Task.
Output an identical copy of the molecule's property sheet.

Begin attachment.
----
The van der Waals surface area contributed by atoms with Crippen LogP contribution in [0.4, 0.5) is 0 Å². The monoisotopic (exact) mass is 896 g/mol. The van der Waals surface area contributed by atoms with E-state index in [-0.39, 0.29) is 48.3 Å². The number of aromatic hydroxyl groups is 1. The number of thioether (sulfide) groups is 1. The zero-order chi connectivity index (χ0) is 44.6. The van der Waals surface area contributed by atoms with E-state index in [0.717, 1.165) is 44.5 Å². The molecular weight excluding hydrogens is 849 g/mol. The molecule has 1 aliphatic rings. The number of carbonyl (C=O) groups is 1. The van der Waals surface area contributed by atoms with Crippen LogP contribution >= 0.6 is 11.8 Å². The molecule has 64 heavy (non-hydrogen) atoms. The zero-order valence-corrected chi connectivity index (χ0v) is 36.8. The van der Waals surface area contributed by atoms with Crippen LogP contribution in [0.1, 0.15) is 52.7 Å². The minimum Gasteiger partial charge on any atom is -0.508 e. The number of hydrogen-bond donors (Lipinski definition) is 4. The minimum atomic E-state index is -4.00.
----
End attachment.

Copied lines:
The van der Waals surface area contributed by atoms with Crippen LogP contribution in [0.4, 0.5) is 0 Å². The monoisotopic (exact) mass is 896 g/mol. The van der Waals surface area contributed by atoms with E-state index in [-0.39, 0.29) is 48.3 Å². The number of aromatic hydroxyl groups is 1. The number of thioether (sulfide) groups is 1. The zero-order chi connectivity index (χ0) is 44.6. The van der Waals surface area contributed by atoms with E-state index in [0.717, 1.165) is 44.5 Å². The molecular weight excluding hydrogens is 849 g/mol. The molecule has 1 aliphatic rings. The number of carbonyl (C=O) groups is 1. The van der Waals surface area contributed by atoms with Crippen LogP contribution >= 0.6 is 11.8 Å². The molecule has 64 heavy (non-hydrogen) atoms. The zero-order valence-corrected chi connectivity index (χ0v) is 36.8. The van der Waals surface area contributed by atoms with Crippen LogP contribution in [0.1, 0.15) is 52.7 Å². The minimum Gasteiger partial charge on any atom is -0.508 e. The number of hydrogen-bond donors (Lipinski definition) is 4. The minimum atomic E-state index is -4.00.